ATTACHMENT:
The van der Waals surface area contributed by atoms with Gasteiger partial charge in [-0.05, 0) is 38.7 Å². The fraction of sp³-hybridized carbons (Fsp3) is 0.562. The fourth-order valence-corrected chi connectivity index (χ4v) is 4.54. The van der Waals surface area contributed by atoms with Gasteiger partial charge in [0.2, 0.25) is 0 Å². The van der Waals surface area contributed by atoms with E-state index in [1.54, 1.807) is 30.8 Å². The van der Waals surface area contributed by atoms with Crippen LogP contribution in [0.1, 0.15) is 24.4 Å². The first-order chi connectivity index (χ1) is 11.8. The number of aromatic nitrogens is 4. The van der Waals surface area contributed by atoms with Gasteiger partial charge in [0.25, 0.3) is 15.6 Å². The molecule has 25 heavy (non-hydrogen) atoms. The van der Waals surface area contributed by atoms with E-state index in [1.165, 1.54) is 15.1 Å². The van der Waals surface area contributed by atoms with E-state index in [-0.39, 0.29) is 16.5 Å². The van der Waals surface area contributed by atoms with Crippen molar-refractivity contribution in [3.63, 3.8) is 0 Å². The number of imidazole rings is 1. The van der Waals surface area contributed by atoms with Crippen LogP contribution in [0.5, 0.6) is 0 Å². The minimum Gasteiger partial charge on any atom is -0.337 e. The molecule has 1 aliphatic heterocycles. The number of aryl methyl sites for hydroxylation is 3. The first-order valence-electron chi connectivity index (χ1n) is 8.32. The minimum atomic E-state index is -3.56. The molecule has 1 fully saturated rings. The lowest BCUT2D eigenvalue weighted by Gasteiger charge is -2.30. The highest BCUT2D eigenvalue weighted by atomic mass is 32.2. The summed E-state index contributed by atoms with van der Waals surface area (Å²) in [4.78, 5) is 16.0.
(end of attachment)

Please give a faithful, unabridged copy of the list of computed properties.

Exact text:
The van der Waals surface area contributed by atoms with Gasteiger partial charge in [-0.05, 0) is 38.7 Å². The fraction of sp³-hybridized carbons (Fsp3) is 0.562. The fourth-order valence-corrected chi connectivity index (χ4v) is 4.54. The van der Waals surface area contributed by atoms with Gasteiger partial charge in [0.2, 0.25) is 0 Å². The van der Waals surface area contributed by atoms with E-state index in [1.54, 1.807) is 30.8 Å². The van der Waals surface area contributed by atoms with Crippen LogP contribution in [0.1, 0.15) is 24.4 Å². The first-order chi connectivity index (χ1) is 11.8. The number of aromatic nitrogens is 4. The van der Waals surface area contributed by atoms with Gasteiger partial charge in [0.25, 0.3) is 15.6 Å². The molecule has 25 heavy (non-hydrogen) atoms. The van der Waals surface area contributed by atoms with E-state index in [1.165, 1.54) is 15.1 Å². The van der Waals surface area contributed by atoms with E-state index in [-0.39, 0.29) is 16.5 Å². The van der Waals surface area contributed by atoms with Crippen molar-refractivity contribution in [3.63, 3.8) is 0 Å². The number of imidazole rings is 1. The van der Waals surface area contributed by atoms with Crippen LogP contribution in [0.5, 0.6) is 0 Å². The minimum Gasteiger partial charge on any atom is -0.337 e. The molecule has 1 aliphatic heterocycles. The number of aryl methyl sites for hydroxylation is 3. The first-order valence-electron chi connectivity index (χ1n) is 8.32. The minimum atomic E-state index is -3.56. The molecule has 1 fully saturated rings. The lowest BCUT2D eigenvalue weighted by Gasteiger charge is -2.30. The highest BCUT2D eigenvalue weighted by atomic mass is 32.2. The summed E-state index contributed by atoms with van der Waals surface area (Å²) in [4.78, 5) is 16.0.